New Impotence Drugs Nearing Approval
Promise to Deliver Faster Erections for Longer
WebMD News Archive
Of the two new drugs, vardenafil is closer to hitting the market. Murdock says he expects the FDA to approve it in August or September of this year. Cialis is likely to be approved in mid-2003, he says. That's because the FDA has asked to see more safety data on the drug. "They're very concerned about abuse of the drug," he says. "They want to see what would happen if people took this drug excessively for longer periods of time."
Pfizer, the company that makes Viagra, is playing it cool. Spokesman Geoff Cook says the company does not feel threatened by the competitors. "We actually think that new therapies coming into the marketplace is going to help grow the market," he says. Most men with erectile dysfunction have not sought treatment. "More products in the marketplace making noise, encouraging men to change their behavior and wake up to the condition, is going to drive them into the doctor's office."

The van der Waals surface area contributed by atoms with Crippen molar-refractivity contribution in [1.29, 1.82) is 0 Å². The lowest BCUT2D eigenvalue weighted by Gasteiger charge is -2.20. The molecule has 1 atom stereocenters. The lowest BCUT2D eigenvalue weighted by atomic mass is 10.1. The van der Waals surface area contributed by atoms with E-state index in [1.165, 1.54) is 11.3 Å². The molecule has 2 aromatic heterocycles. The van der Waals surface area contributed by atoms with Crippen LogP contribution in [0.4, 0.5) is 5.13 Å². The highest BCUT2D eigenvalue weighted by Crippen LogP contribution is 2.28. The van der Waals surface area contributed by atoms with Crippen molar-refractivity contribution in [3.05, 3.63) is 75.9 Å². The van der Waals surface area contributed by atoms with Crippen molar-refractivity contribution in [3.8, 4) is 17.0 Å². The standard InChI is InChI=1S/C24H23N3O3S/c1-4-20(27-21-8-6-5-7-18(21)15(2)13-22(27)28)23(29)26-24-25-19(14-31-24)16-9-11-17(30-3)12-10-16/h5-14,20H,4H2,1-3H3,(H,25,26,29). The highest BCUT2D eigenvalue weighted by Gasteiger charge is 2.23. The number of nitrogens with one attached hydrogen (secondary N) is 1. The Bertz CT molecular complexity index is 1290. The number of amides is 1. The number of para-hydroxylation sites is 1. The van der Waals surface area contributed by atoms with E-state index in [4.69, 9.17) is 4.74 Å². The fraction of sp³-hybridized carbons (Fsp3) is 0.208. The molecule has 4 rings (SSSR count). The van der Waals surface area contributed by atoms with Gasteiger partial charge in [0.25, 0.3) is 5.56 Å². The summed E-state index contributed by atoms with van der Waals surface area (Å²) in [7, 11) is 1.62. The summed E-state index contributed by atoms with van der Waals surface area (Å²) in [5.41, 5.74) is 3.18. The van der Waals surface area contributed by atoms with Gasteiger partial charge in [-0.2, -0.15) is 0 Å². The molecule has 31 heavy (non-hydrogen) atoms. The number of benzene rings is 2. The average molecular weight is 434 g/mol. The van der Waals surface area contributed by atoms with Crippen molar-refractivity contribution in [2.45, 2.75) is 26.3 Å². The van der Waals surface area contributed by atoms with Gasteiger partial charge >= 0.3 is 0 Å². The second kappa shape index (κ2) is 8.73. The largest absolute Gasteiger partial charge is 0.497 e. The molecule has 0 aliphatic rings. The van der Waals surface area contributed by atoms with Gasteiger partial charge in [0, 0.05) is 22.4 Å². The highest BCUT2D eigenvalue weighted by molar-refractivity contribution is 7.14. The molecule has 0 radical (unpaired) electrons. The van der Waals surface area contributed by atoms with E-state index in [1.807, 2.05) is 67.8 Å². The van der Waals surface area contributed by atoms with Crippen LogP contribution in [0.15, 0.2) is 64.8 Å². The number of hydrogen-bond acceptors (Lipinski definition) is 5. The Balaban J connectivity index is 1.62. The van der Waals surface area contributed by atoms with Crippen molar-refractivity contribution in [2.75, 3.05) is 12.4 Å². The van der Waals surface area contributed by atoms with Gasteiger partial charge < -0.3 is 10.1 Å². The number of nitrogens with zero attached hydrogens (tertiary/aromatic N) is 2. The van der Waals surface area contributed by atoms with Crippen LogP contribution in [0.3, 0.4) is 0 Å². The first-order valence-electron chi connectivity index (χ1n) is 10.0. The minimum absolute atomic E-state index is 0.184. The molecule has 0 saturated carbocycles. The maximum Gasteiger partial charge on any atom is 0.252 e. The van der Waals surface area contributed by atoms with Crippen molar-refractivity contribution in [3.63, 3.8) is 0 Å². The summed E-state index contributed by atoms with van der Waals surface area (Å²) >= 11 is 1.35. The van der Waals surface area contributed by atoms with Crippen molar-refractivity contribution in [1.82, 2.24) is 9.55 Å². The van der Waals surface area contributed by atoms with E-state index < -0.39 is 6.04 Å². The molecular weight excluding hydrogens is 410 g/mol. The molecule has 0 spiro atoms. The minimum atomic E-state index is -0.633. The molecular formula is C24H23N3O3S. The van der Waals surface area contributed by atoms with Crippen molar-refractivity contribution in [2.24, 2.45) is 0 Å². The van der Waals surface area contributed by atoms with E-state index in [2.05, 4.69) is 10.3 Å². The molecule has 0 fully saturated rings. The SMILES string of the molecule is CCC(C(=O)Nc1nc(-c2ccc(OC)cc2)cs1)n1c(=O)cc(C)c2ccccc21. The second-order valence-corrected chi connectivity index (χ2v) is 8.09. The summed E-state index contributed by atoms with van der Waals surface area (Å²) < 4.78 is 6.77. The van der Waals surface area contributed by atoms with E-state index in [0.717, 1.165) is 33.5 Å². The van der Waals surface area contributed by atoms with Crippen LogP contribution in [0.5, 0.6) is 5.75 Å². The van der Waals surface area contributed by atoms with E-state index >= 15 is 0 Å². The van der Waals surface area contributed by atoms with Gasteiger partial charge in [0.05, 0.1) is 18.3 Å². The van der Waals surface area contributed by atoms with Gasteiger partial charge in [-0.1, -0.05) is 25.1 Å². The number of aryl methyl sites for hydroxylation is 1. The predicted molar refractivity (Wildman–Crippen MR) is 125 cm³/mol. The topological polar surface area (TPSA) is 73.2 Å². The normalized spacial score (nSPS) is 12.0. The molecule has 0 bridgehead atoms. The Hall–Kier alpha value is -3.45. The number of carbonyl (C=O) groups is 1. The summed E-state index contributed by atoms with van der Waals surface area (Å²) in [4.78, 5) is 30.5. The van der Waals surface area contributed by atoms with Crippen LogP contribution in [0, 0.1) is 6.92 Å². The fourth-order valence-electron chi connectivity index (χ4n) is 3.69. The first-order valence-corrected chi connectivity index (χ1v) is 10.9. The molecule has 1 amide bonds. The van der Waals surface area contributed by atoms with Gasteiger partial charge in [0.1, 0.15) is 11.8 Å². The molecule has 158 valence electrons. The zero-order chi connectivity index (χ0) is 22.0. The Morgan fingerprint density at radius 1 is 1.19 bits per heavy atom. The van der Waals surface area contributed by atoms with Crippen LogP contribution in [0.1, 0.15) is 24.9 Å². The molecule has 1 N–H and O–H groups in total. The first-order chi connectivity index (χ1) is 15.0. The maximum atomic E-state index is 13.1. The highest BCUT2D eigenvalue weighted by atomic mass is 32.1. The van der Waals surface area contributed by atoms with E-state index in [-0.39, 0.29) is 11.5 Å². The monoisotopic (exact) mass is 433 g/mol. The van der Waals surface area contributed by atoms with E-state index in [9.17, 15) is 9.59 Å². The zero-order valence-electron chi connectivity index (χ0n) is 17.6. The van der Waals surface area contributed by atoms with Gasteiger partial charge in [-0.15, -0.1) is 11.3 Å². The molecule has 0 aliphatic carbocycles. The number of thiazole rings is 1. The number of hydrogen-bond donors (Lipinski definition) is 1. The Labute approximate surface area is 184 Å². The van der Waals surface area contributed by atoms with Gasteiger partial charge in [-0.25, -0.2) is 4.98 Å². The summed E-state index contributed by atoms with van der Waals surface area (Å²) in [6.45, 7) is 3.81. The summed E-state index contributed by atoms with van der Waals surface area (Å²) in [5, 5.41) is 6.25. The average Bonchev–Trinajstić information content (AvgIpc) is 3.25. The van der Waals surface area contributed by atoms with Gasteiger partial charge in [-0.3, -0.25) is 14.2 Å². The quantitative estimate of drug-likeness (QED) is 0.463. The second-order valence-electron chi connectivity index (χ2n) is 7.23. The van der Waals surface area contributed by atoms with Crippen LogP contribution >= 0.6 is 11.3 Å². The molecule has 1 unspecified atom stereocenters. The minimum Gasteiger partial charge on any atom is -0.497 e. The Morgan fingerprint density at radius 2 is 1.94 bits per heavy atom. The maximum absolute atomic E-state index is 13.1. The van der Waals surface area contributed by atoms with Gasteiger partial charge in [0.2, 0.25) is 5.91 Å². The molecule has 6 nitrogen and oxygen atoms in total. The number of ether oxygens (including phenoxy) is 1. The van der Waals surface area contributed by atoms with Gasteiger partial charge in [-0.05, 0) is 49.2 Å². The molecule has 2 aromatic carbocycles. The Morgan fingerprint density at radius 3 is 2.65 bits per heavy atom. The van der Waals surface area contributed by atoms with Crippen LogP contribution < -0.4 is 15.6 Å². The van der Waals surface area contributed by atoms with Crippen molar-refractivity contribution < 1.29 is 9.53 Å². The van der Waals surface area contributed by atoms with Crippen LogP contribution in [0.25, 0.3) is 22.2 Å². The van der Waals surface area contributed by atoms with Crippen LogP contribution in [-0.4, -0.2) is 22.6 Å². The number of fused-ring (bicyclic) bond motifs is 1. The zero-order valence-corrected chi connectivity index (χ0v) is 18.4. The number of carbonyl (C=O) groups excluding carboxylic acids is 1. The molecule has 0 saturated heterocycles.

Other studies to be presented this week hint at future possibilities for treating erectile dysfunction. Gene therapy is one.
Scientists at the Albert Einstein College of Medicine in New York injected rats with a human gene called maxi-K, which seemed to reverse the effects of aging on rats' penises. The smooth muscle tissue in the penis must relax to allow an erection, but aging decreases its ability to relax. If this gene were to have the same effect on humans it has on rats, it could become a new treatment for age-related erectile dysfunction.